These men who had survived some of the harshest working conditions in recent memory, worked  nine hours a day, six day weeks at ten cents an hour while their American counterparts made ten times that. They faced bubonic plague, yellow fever, malaria, snake bites, horrendous living conditions, and worst of all, overt racism according to Foster. In their seventies and eighties, these elders were more jocular in their reminiscences than bitter, as they very easily could have been. Many of the white U.S. workers  in the Canal Zone were recruited from the South since it was thought that the climate was comparable to that of Panama. Therefore, the same  attitude about black people that existed among white people in the U.S. reared its ugly head. It is not that whites did not contract the same diseases as the blacks, but among them there were less fatalities because of the quality of their medical care and living conditions which were much better than those for their black counterparts.

In attempting to tell the stories of the surviving diggers and those who had died from disease, accidents, or old age, Foster encountered many obstacles.  His first application for funding was turned down by the National Endowment for the Humanities.  In a rejection letter the Endowment allegedly said that the project was not interesting enough, not American enough. The Ford Foundation Study Group was first to donate to his effort. It may have been influenced by the fact that the president of the Foundation, Franklin Thomas, was the grandson of West Indians whose people had spent time in Panama. He was able to relate to the story and supported financing the film. This was followed by PBS who heard about the project and became interested. Two hundred and sixty-four stations donated what would be the bulk of the financing which produced the film. One of the great ironies of this story, is that two of the greatest beneficiaries of the building of the Panama Canal, DuPont and General Electric, were fledgling companies which came to prominence because of their participation in the Culebra Cut yet refused to assist in the film’s financing.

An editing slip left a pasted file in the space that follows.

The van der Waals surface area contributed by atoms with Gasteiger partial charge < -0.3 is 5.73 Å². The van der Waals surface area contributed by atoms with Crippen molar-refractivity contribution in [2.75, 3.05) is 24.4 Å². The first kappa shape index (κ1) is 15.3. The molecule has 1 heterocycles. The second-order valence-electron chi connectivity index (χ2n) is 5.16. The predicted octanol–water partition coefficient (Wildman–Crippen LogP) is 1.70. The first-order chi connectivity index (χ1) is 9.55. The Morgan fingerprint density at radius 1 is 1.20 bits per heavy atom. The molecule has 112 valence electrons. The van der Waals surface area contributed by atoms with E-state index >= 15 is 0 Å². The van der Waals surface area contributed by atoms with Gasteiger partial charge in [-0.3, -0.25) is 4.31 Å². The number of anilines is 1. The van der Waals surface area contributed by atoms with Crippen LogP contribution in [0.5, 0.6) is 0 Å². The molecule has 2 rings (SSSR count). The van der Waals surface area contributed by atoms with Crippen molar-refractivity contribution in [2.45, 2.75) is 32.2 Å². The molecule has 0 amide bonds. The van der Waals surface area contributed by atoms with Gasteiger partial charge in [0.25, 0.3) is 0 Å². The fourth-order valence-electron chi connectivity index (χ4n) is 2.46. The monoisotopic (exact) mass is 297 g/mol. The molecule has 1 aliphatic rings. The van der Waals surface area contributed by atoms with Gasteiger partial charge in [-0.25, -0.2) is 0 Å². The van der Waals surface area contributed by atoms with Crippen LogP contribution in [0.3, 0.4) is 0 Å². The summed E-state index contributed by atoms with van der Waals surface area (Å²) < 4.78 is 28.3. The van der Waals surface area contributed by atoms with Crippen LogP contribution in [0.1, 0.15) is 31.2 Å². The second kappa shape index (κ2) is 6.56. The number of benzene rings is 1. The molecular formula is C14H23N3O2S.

In speaking to Foster about the making of THE DIGGERS one recognizes a dedicated man who understood that there might not be monetary gains to be made from this film, but it was necessary. It was more important to him that the ordinary men who worked under the most trying of conditions, who represented their people with such great respect and valor, be fondly remembered for their fearless participation in what Teddy Roosevelt described as, “One of the great works of the world.”

Today the Panama Canal is under-going, or has recently under-gone, a nearly three hundred billion dollar face-lift which will allow larger vessels to pass through the locks. This renovation will make trade, especially to the U.S., much  more lucrative. It is good for business, and good business is good for all; but here is a reminder. In little more than a year and half, in August of 2014, it will be one hundred years since the opening of the Panama Canal. It will be celebrated with great pomp and pageantry. Let us remind the world, as this centennial is celebrated, of the very young men whose hopes and dreams were realized or shattered  in the “Culebra Cut.”



Roman G.  Foster : Director

Brock Peters : Narration

Mel Williamson: Narration.

Karma Stanley: Camera

Richard Adams: Camera

Vincent Galindez: Camera

Edward Rodriguez: Camera

Mel Williamson: Writer

Roman G. Foster: Producer

Ford  Foundation: Funding

Corporation for Public Broadcasting: Funding

WNYCTV Foundation: Funding.

Release Date:1986.

This post submitted by Ken Forde